The Republicans are always their own worse enemies. Whenever they get power, they always go overboard and piss the ordinary people off.

Why can't people remember eight years at a time how "pig at the trough" greedy and insensitive to the needs of the electorate the GOP is? It's a question for the ages.

-- Gorden Russell

How odd it was to see Mr. Dicum's article when I went back to Salon (my homepage) after looking at sites that have info about relocating to Europe and elsewhere. I was looking at Germany. But I congratulate him for picking up on something that has been on my mind and the minds of many of my young peers. The option to relocate becomes especially attractive when despite all the protests and antiwar activity that I see in my daily life in Boston, polls and the media would have it seem like everyone is just hunky-dory with the war.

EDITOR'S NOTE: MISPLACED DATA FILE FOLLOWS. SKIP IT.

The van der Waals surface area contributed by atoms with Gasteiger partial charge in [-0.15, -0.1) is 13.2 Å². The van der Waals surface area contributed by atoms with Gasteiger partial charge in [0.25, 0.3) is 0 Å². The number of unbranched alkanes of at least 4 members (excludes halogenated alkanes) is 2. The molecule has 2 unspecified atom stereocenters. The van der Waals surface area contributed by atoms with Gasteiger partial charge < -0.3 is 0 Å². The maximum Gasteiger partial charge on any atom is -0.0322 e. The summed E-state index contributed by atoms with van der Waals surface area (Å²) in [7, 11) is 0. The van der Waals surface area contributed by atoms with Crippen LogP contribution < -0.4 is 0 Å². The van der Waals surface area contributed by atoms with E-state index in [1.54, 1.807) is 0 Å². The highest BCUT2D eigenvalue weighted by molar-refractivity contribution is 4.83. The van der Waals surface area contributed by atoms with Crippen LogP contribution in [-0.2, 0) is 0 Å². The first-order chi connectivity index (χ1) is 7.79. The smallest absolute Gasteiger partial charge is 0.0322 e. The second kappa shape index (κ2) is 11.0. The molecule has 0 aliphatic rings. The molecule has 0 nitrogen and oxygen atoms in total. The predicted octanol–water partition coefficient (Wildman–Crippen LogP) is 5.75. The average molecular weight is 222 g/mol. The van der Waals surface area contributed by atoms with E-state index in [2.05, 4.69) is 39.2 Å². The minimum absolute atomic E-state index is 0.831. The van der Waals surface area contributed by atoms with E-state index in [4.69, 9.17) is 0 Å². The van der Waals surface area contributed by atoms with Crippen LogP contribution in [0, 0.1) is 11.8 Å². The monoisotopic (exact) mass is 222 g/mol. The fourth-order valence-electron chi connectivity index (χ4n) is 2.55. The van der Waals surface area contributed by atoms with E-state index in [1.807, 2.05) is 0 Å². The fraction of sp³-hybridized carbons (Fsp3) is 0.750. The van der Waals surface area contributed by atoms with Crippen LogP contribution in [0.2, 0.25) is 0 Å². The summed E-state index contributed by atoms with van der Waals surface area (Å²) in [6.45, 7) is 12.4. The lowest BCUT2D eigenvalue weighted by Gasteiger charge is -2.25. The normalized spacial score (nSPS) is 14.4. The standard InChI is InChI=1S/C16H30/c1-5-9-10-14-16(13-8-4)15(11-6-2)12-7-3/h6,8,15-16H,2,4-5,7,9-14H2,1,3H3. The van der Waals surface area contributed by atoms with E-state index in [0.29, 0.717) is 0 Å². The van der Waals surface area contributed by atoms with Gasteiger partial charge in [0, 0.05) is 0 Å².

Just last week, after coming home from an extremely large protest, I watched the news coverage of it. After showing helicopter shots of thousands in the streets, the reporter decided to interview the one pro-war individual she found amid the crowd of dissenters. In the past I would have dismissed such a journalistic anomaly and blamed it on lefty paranoia, but in the new America that Mr. Dicum speaks of, I find it utterly chilling, real and echoed across the airwaves. Maybe the last minute to relocate that Mr. Dicum refers to could be Bush's reelection, an event that continually seems more possible when the media and the public seem to be feeding off each other.